Making mortgages easier for small banks and homeowners more accessible

Small to medium-sized banks, such as credit unions and community banks, account for about half of mortgage lending in the United States. And, in one in five counties, a community bank is the only financial institution. But origination of mortgage loans is a complex activity involving multiple parties and particularly expensive for small lenders.

Additionally, many consumers are unable to obtain a mortgage because, although they are responsible and creditworthy households, they do not quite meet the credit rating requirements of most banks.

With all of this in mind, John Paasonen set out to develop a platform that made all stages of lending more efficient and less costly, helping small businesses to be competitive. “They’re in the best position to serve their communities, understand their needs, and provide homeownership,” says Paasonen, who co-founded his Denver-based company Maxwell in 2015. (He’s also the source of these stats) .

Ultimately, the goal is for the company to be investors in control of the product and thereby open up ownership to more people.

An awful process

It all started in 2014, when Paasonen, who worked in the financial services industry, got his fourth mortgage, a process that took 68 days to complete. He ended up missing the closing deadline and renegotiating with the seller, and he couldn’t figure out what the problem was. “It was such a horrible process,” Passonen says. “But I was told, basically, it is what it is. It’s a black box and when something comes out the other side, we’ll let you know.

The experience angered him so much that Paasonen ended up talking to about 100 people in the industry to get more information. While digging, he was also surprised by what he learned. For example, according to Paasonen, the cost of originating a home loan in the United States is $8,000, thanks to the various parties and sub-industries involved which, as he puts it, “eat away the value.” Additionally, he learned, there hadn’t been particularly effective industry-wide adoption of technology to make the process more efficient.

It was his ah hah moment. How could he develop technology that could transform the process, creating more transparency and operational efficiency for small lenders? Also back then, in 2015, homeownership was at an all-time low, thanks to the fallout from the 2008 financial crisis. Perhaps his platform could help turn the tide by helping community lenders create more mortgages.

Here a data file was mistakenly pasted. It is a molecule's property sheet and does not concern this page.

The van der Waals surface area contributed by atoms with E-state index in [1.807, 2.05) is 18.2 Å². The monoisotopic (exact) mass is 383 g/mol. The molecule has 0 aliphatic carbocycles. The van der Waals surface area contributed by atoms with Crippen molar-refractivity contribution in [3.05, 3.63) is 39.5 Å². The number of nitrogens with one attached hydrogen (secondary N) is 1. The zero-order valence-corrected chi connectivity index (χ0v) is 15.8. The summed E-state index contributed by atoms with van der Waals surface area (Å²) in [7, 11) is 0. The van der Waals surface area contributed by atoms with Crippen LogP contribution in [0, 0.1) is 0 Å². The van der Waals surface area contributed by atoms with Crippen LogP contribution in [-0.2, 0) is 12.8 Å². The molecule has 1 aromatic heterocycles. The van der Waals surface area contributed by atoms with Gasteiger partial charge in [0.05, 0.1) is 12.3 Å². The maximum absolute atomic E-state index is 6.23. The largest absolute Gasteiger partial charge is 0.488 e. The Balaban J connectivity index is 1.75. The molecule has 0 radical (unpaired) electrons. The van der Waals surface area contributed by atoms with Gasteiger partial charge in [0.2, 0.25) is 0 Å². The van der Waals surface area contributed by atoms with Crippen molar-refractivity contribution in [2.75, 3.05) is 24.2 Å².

Dating Mortgage Advisors

So Paasonen decided to co-found a company, moving from the Bay Area to Denver. He then spent a year talking to more than 1,000 mortgage professionals, sometimes hanging around their offices to see how they did what they did and how to change it. The first software developed by the company helped lenders collect data (W2s, pay stubs, bank statements, payments and more) from the consumer more efficiently and quickly than the mostly paper-based process that was the norm.

The first customers were individual loan officers, community banks, credit unions and independent mortgage banks, people who were usually the ones who had to do all that paperwork. Within six months, the company had 200 loan officers using the software. In 2017, the company expanded its target market to enterprise-wide, also integrating its product into global banking systems.

In 2020, with just under 1% of the mortgage market at that time, according to Paasonen, he decided it was time to increase the capacity of the platform. With this, the company started a fulfillment business, through which Maxwell would work with customers to help with loan processing. Customers could choose to adopt parts of the platform or all of it. “We allow them to scratch where they itch,” he says.

A tight product menu

After that he added more components. At the end of 2021, the company launched Maxwell Capital, a loan investor through which the company buys loans from banks and pools and sells them on the secondary market, thus offering these lenders a better price for the loans they have. issued. Banks can then pass on the lower prices to their own customers, according to Paasonen.

The ultimate goal is for Maxwell “to be the one creating the product that comes to market,” says Paasonen. This, in turn, will allow the company to open up the market to more consumers. “There’s a large population of underserved borrowers who don’t have access to mortgages because the product line is so narrow,” he says. In other words, consumers generally have few choices except, say, a fixed 30-year mortgage that meets the guidelines of Fannie Mae and Freddie Mac. And if their credit score isn’t bad, but not quite at an acceptable level, they can’t access that limited menu of choices.

But, as an investor, Maxwell can create different credit metrics, like rent payment history, that would open up the housing market to more people.

Last year, about $70 billion passed through the platform, or just under 2% of the mortgage market, according to Paasonen. He also says the company has doubled or tripled that amount over the past four years. Nearly 350 lenders are customers, many in Texas, California, Florida and other highly competitive markets.

Additionally, loan officers are closing more loans. A loan officer using Maxwell’s platform closes 15-20% more loans per month than the industry average, according to Paasonen.

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